From Sand Island I return to US 163 and head further west. Through the cut at Comb Ridge, the last frustrating barrier to the Hole In The Rock Expedition of Mormons that settled the town of Bluff. More on that later in this post.
A few miles before reaching the hamlet of Mexican Hat, I turn north on Utah-261, a mostly paved and flat highway connecting 163 with Utah-95. It will cross the length of Cedar Mesa while it does so.
Utah-261 passes the entrance road to Goosenecks of the San Juan State Park, overlooking the deepest entrenched meander in the world. That's more of the San Juan River down there, looking infinitely different than it did between the low bluffs at Sand Island.
Approaching the southern escarpment of Cedar Mesa on Hwy. 261, you are greeted by warning signs that there are steep, narrow switchbacks ahead. Not recommended for trucks, RVs, trailers. Why? Look. You will go from down here up onto that mesa. How, you ask? You will find out. On the Moki Dugway, Above San Juan River ValleyHalfway up the Moki Dugway section of Utah-261, looking down on the San Juan River Valley portion of the highway.
This section of Hwy. 261 is called the Moki Dugway. A "dugway" is a section of road that had to be excavated ("dug") out of the hillside. By hand, or using heavy equipment, and explosives, whatever it took. Other than this section, Highway 261 is paved and very gentle.
Once on top, you have about 25 miles of lonely Cedar Mesa to look around at, with its high desert pygmy forest of Pinon Pine and Utah Juniper trees.
Utah 261 ends at its intersection with Utah-95, the highway from Blanding to the Colorado River in Glen Canyon and beyond to Hanksville. On this day, it was snowy again. Snow showers, the road surface lightly coated but not too bad.
Turning east toward Blanding I come to the high point, elevation 7,110 feet at Salvation Knoll. There is a turnoff there with a new (2016) commemorative display of interpretive signs honoring the Hole In The Rock pioneers that traversed this then-wilderness with families, wagons, and livestock on their way to settle Bluff, Utah on the San Juan River.
Salvation Knoll, San Juan County, Utah in JanuaryThe turnout on Utah-95 at Salvation Knoll, commemorating the hill where Mormon scouts of the Hole In The Rock Expedition arrived on Christmas Day 1879 to re-orient themselves as to possible routes for the wagons across Cedar Mesa.
Why is it called Salvation Knoll? Because ahead of the main party of wagons there were scouts looking for the most feasible route across Cedar Mesa, having already crossed the Colorado River in Glen Canyon at the perilous Hole In The Rock crack down to the river.
Those Mormon scouts, out of food and in the snow of late December, were lost and seemingly close to despair. On Christmas Day in 1879 they climbed a nearby hill to try to get their bearings on this vast landscape. From this point they could see the Abajo Mountains to the northeast. That sighting gave them confidence as to where they were. So they called it Salvation Knoll.
And on this January day in 2017 I took some more photos of what it might well have looked like to them then, hungry and cold but intrepidly carrying on for the good of the rest far behind them.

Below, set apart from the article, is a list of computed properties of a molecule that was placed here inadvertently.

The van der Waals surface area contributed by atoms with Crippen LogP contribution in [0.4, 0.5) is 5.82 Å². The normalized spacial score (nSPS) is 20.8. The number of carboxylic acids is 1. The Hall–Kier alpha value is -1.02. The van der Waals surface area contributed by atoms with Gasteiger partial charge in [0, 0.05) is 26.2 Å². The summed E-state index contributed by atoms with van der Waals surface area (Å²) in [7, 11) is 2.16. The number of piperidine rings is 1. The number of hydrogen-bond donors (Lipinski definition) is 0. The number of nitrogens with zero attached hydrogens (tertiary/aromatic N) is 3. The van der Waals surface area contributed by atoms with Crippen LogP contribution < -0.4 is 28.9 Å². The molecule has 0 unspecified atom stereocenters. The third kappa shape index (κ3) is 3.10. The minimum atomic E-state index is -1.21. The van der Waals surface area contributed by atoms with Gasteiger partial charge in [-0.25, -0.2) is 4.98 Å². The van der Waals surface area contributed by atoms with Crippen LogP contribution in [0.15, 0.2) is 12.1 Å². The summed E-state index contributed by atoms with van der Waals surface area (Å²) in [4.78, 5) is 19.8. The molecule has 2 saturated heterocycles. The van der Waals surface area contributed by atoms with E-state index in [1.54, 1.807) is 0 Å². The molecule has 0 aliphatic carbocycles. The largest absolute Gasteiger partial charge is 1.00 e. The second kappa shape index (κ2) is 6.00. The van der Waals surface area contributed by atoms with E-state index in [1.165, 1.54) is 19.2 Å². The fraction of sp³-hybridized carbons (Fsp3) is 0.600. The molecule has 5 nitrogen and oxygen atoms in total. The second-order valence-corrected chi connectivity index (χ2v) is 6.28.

There were a lot more hardships for the pioneers to overcome before they reached what would become the Bluff townsite. Amazingly, not a single person died on the journey, and besides that two babies were born. Salvation Knoll, Cedar Mesa, UtahHole In The Rock Expedition interpretive signs at Salvation Knoll overlooking Cedar Mesa, San Juan County, Utah.
Photo location: southern San Juan County, southeast Utah.
© Copyright 2017 Stephen J. Krieg
Many visitors to Grand Canyon National Park are unaware of the beauty it portrays in the snow. Not only are the crowds far lighter, but the road out to Hermits Rest is open to the public, unlike the rest of the year when you must take one of the free shuttle buses. That allows you to visit all the Hermit Road overlooks whenever you want, in you own vehicle, without standing freezing at the bus stop.
The South Rim averages about 7,000 feet (2,134 m) in elevation, the same as Flagstaff, the nearest small mountain city 90 miles away. That can mean a lot of snow in the middle of winter. If you get the chance to go to Grand Canyon at that time of year, do it.
Just don't plan on also visiting the North Rim. It is about 1,000 feet higher, much more remote, and so is closed to the public in winter, until May 15.
Photo location: Upper Bright Angel Trail, South Rim, Grand Canyon National Park, Arizona.
© Copyright 2017 Stephen J. Krieg
Rico, Colorado in November. The high peaks are beginning to show new snowpack, but down in town on the banks of the Dolores River at 8,825 feet (2,690 m) the streets are still snow free, the aspen forests now bare of leaves.
The historic buildings of this former silver mining town are still quite stately. The Community Church is just up the street from the orange brick Town Hall building, which once was the Dolores County Courthouse building before the County Seat was moved to Dove Creek. Built in 1891, the building was restored in the 1980s.
"Rico" is Spanish for "rich", named after the silver ore deposits that were once mined starting in the 1870's.
Photo location: Rico, Dolores County, southwest Colorado.
© Copyright Stephen J. Krieg